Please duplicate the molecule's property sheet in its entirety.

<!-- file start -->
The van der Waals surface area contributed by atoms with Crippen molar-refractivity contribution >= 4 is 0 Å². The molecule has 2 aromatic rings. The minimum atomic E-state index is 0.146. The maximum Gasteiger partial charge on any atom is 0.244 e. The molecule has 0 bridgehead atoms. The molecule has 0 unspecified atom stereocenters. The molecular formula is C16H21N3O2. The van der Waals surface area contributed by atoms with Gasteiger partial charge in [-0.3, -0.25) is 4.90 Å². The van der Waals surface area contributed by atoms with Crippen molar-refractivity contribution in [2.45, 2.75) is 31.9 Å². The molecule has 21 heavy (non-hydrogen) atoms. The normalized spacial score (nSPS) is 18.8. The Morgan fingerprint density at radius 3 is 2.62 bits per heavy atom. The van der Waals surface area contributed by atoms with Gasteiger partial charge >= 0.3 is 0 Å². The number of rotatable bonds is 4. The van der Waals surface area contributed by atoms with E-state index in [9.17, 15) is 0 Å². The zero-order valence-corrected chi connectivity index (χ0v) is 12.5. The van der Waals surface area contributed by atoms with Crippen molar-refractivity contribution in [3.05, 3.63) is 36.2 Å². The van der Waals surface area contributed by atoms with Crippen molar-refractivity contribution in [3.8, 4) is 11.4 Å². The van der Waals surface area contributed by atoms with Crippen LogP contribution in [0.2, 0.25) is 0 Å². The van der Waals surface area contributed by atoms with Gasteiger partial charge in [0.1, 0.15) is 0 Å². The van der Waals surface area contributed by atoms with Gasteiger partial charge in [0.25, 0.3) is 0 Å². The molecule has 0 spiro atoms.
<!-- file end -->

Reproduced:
The van der Waals surface area contributed by atoms with Crippen molar-refractivity contribution >= 4 is 0 Å². The molecule has 2 aromatic rings. The minimum atomic E-state index is 0.146. The maximum Gasteiger partial charge on any atom is 0.244 e. The molecule has 0 bridgehead atoms. The molecule has 0 unspecified atom stereocenters. The molecular formula is C16H21N3O2. The van der Waals surface area contributed by atoms with Gasteiger partial charge in [-0.3, -0.25) is 4.90 Å². The van der Waals surface area contributed by atoms with Crippen molar-refractivity contribution in [2.45, 2.75) is 31.9 Å². The molecule has 21 heavy (non-hydrogen) atoms. The normalized spacial score (nSPS) is 18.8. The Morgan fingerprint density at radius 3 is 2.62 bits per heavy atom. The van der Waals surface area contributed by atoms with Gasteiger partial charge >= 0.3 is 0 Å². The number of rotatable bonds is 4. The van der Waals surface area contributed by atoms with E-state index in [9.17, 15) is 0 Å². The zero-order valence-corrected chi connectivity index (χ0v) is 12.5. The van der Waals surface area contributed by atoms with Crippen molar-refractivity contribution in [3.05, 3.63) is 36.2 Å². The van der Waals surface area contributed by atoms with Crippen molar-refractivity contribution in [3.8, 4) is 11.4 Å². The van der Waals surface area contributed by atoms with Crippen LogP contribution in [0.2, 0.25) is 0 Å². The van der Waals surface area contributed by atoms with Gasteiger partial charge in [0.1, 0.15) is 0 Å². The van der Waals surface area contributed by atoms with Gasteiger partial charge in [0.25, 0.3) is 0 Å². The molecule has 0 spiro atoms.